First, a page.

(b) * * * (1) The notice under paragraph (a)(1) of this section must--
(i) Indicate the purpose, time, and location of the meeting and who will be in attendance;

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(d) Conducting an IEP meeting without a parent in attendance. A meeting may be conducted without a parent in attendance if the public agency is unable to convince the parents that they should attend. In this case the public agency must have a record of its attempts to arrange a mutually agreed on time and place, such as --
(1) Detailed records of telephone calls made or attempted and the results of those calls;
(2) Copies of correspondence sent to the parents and any responses received; and
(3) Detailed records of visits made to the parent's home or place of employment and the results of those visits.

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34 CFR 300.523 Manifestation determination review.

(a) General. If an action is contemplated regarding behavior described in s. 300.520(a)(2) or 300.521, or involving a removal that constitutes a change of placement under s. 300.519 for a child with a disability who has engaged in other behavior that violated any rule or code of conduct of the LEA that applies to all children --

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(2) Immediately, if possible, but in no case later than 10 school days after the date on which the decision to take that action is made, a review must be conducted of the relationship between the child's disability and the behavior subject to the disciplinary action.
(b) Individuals to carry out review. A review described in paragraph (a) of this section must be conducted by the IEP team and other qualified personnel in a meeting.

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(e) Meeting. The review described in paragraph (a) of this section may be conducted at the same IEP meeting that is convened under s. 300.520(b).

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ADMINISTRATIVE AND JUDICIAL INTERPRETATIONS:

34 CFR Part 300, Attachment 1¿Analysis of Comments and Changes (64 FR 12587)

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The key factor in s. 300.345(a) is that public agencies effectively communicate with parents about the up-coming IEP meeting, and attempt to arrange a mutually agreed upon time and place for the meeting.

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FINDINGS OF FACT:

The child whose education is the subject of this investigation resides in the McFarland School District. The McFarland School District determined that the child has a serious emotional disturbance (ED) and, as a result, needs special education and related services. The child attends a public school in McFarland.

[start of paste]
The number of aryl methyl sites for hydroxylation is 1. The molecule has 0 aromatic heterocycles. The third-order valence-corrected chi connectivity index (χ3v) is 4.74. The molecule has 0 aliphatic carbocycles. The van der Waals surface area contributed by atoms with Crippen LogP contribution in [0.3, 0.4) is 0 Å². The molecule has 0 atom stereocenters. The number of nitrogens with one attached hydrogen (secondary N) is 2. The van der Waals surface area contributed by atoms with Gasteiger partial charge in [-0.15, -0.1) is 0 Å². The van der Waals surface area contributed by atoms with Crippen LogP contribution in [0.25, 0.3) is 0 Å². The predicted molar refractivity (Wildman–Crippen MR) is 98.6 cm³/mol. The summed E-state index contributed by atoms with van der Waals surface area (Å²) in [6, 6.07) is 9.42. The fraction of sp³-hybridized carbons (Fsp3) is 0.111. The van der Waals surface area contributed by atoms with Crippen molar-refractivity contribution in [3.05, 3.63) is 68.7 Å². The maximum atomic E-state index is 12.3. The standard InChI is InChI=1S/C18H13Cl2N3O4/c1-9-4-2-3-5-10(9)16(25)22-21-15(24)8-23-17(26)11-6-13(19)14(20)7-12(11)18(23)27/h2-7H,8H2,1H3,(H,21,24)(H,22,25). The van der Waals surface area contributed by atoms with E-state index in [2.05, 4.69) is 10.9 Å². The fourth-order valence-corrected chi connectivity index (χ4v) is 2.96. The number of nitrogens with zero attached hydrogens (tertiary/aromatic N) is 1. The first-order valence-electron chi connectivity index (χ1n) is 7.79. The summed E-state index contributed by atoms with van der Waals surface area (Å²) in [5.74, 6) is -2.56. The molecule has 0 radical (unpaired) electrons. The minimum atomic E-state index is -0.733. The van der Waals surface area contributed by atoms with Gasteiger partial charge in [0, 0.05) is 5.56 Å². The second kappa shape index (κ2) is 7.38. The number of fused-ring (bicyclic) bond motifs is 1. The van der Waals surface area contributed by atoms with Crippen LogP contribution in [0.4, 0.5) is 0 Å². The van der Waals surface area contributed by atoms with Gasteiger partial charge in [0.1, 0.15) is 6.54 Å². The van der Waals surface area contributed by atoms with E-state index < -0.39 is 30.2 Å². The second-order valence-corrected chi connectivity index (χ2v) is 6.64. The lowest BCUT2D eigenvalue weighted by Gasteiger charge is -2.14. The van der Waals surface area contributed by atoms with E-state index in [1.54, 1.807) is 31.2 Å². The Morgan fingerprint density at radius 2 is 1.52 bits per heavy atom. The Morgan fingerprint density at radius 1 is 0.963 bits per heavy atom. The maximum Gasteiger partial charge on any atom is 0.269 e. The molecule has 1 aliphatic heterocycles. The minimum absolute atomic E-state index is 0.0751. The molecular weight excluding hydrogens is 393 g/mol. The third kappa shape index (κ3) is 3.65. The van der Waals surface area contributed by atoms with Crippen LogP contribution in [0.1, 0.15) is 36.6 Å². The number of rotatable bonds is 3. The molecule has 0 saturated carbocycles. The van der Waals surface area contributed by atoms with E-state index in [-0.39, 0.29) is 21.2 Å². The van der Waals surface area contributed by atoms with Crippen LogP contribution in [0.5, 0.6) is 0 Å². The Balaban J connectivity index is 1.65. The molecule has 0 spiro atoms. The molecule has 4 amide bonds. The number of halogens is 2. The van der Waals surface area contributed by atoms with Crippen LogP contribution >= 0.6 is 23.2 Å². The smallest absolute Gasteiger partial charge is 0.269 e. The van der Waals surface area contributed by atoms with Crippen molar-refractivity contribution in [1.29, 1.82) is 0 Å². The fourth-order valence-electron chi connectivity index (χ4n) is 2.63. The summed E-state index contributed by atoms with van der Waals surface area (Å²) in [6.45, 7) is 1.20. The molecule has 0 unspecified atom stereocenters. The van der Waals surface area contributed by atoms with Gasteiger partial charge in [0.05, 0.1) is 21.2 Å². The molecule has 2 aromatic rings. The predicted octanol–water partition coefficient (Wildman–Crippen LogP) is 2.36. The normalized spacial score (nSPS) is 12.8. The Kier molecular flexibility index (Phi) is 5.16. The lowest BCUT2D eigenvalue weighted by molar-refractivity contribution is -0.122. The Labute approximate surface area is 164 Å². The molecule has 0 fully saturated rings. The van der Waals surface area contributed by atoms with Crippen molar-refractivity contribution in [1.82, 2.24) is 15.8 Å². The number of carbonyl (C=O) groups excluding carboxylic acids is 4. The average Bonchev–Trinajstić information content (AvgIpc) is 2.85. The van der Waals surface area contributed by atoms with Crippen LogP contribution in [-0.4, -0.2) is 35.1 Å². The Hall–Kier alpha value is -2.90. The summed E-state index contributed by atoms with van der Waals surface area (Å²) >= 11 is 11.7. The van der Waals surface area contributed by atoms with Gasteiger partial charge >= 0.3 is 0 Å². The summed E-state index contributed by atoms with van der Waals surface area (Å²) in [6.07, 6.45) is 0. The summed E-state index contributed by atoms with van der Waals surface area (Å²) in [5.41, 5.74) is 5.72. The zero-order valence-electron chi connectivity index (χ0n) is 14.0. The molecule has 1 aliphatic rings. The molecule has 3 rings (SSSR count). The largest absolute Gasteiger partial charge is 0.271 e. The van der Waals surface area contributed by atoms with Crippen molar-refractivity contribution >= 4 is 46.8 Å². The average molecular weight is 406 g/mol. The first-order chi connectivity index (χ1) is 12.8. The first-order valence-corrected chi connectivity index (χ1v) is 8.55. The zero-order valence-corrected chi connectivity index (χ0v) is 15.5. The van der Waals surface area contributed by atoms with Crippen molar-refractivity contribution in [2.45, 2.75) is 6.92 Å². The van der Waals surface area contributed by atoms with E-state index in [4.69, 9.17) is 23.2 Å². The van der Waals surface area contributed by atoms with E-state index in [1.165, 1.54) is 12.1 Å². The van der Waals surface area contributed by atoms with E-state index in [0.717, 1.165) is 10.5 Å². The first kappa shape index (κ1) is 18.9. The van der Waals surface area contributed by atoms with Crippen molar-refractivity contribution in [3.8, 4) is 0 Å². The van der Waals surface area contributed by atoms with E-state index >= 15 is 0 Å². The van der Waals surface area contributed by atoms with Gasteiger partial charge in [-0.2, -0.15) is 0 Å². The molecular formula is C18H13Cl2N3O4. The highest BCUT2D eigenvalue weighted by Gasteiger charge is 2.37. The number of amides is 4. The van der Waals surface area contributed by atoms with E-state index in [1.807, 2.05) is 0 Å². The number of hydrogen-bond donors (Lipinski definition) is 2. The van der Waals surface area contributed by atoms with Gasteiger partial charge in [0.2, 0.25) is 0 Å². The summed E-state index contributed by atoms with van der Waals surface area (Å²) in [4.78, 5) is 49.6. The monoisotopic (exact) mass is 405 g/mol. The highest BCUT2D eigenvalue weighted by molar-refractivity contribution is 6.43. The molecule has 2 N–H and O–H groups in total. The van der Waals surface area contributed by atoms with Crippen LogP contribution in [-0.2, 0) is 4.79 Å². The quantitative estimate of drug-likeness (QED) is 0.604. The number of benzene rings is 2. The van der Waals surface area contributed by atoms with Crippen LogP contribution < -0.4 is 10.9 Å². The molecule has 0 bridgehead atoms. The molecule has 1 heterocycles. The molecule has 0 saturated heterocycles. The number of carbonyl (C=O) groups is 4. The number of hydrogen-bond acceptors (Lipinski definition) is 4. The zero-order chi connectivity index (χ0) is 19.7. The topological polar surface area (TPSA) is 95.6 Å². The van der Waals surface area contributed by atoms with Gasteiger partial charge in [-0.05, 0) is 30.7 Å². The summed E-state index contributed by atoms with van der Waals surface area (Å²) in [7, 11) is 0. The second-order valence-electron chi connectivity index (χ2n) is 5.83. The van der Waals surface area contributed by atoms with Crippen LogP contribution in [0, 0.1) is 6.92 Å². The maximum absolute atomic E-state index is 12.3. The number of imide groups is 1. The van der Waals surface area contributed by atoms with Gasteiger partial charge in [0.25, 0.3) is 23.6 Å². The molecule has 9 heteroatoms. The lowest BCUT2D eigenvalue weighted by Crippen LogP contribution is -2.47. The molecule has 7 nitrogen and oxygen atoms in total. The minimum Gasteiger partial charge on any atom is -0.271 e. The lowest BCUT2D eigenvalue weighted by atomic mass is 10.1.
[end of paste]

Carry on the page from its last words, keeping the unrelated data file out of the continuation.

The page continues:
On October 21, 1999, the child physically attacked another student. When the recess monitor intervened, the child hit the monitor and pursued the child he had originally attacked. Within a minute or two--before the recess monitor had a chance to contact anyone--the student continued his physical attack on the student inside the building. The lunch supervisor intervened. The child stated he wanted to go to the ED classroom, and while the lunch supervisor was ensuring the safety of the child under attack, he escorted himself to that room.

Meanwhile, the associate principal attempted to contact the mother and successfully contacted the school-police liaison officer. The officer reported to the associate principal's office, where they contacted the mother and conversed via speakerphone. The officer indicated to the mother that it was a very serious incident, that he needed to interview the student, and that the mother could pick up the student at the police station.

As a result of the incident, district staff discussed the possibility of expulsion. Before deciding to take that action, the staff agreed to conduct a manifestation determination.

The associate principal stated that, on October 25, 1999, she attempted to reach the mother. She was unable to reach her at work, and so she left a message on the mother's home voice mail system. The message indicated that the district scheduled an IEP team meeting on October 27, 1999, and that the invitation was in the mail. The mother stated that she did not receive the voice mail message from the assistant principal. District staff did not attempt to reach the mother at work again.

Also on October 25, 1999, the special education director mailed to the mother an invitation to an IEP team meeting (to conduct a manifestation determination and review the child's IEP). The mother did not receive this invitation until October 28, 1999.

On October 27, 1999, a district staff person called the residence of the child and mother. The mother was not available, so the staff person left a message regarding the IEP team meeting to be held that afternoon. The mother states that she did not receive this message.

The mother did not attend the IEP team meeting on October 27, 1999. On the cover page of the IEP revised at this meeting, the district documented three attempts to ensure parent participation: the phone message left on October 25, 1999, the written invitation mailed on October 25, 1999, and the phone message left on October 27, 1999.